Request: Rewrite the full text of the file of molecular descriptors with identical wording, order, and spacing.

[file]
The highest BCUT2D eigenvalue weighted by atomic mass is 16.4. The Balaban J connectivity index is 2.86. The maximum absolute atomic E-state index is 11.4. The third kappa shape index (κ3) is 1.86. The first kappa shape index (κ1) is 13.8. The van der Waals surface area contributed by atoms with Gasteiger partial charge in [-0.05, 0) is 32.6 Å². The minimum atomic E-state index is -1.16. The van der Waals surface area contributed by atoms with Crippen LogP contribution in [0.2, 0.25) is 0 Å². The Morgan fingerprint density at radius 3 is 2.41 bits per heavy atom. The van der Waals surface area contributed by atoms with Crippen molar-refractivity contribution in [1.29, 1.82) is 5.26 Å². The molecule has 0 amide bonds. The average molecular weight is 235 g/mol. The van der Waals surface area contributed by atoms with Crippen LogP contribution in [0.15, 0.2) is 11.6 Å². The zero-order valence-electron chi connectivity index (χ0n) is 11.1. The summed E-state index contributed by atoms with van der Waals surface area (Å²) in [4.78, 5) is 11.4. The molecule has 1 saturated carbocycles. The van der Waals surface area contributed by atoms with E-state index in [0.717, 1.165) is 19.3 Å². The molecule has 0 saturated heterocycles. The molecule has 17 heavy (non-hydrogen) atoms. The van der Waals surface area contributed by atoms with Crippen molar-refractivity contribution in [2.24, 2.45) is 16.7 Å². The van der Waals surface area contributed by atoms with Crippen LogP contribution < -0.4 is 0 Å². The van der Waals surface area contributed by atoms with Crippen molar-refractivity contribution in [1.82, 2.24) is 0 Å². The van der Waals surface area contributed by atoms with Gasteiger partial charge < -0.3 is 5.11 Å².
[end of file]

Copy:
The highest BCUT2D eigenvalue weighted by atomic mass is 16.4. The Balaban J connectivity index is 2.86. The maximum absolute atomic E-state index is 11.4. The third kappa shape index (κ3) is 1.86. The first kappa shape index (κ1) is 13.8. The van der Waals surface area contributed by atoms with Gasteiger partial charge in [-0.05, 0) is 32.6 Å². The minimum atomic E-state index is -1.16. The van der Waals surface area contributed by atoms with Crippen LogP contribution in [0.2, 0.25) is 0 Å². The Morgan fingerprint density at radius 3 is 2.41 bits per heavy atom. The van der Waals surface area contributed by atoms with Crippen molar-refractivity contribution in [1.29, 1.82) is 5.26 Å². The molecule has 0 amide bonds. The average molecular weight is 235 g/mol. The van der Waals surface area contributed by atoms with Crippen LogP contribution in [0.15, 0.2) is 11.6 Å². The zero-order valence-electron chi connectivity index (χ0n) is 11.1. The summed E-state index contributed by atoms with van der Waals surface area (Å²) in [4.78, 5) is 11.4. The molecule has 1 saturated carbocycles. The van der Waals surface area contributed by atoms with E-state index in [0.717, 1.165) is 19.3 Å². The molecule has 0 saturated heterocycles. The molecule has 17 heavy (non-hydrogen) atoms. The van der Waals surface area contributed by atoms with Crippen molar-refractivity contribution in [2.24, 2.45) is 16.7 Å². The van der Waals surface area contributed by atoms with Crippen LogP contribution < -0.4 is 0 Å². The van der Waals surface area contributed by atoms with Crippen molar-refractivity contribution in [1.82, 2.24) is 0 Å². The van der Waals surface area contributed by atoms with Gasteiger partial charge < -0.3 is 5.11 Å².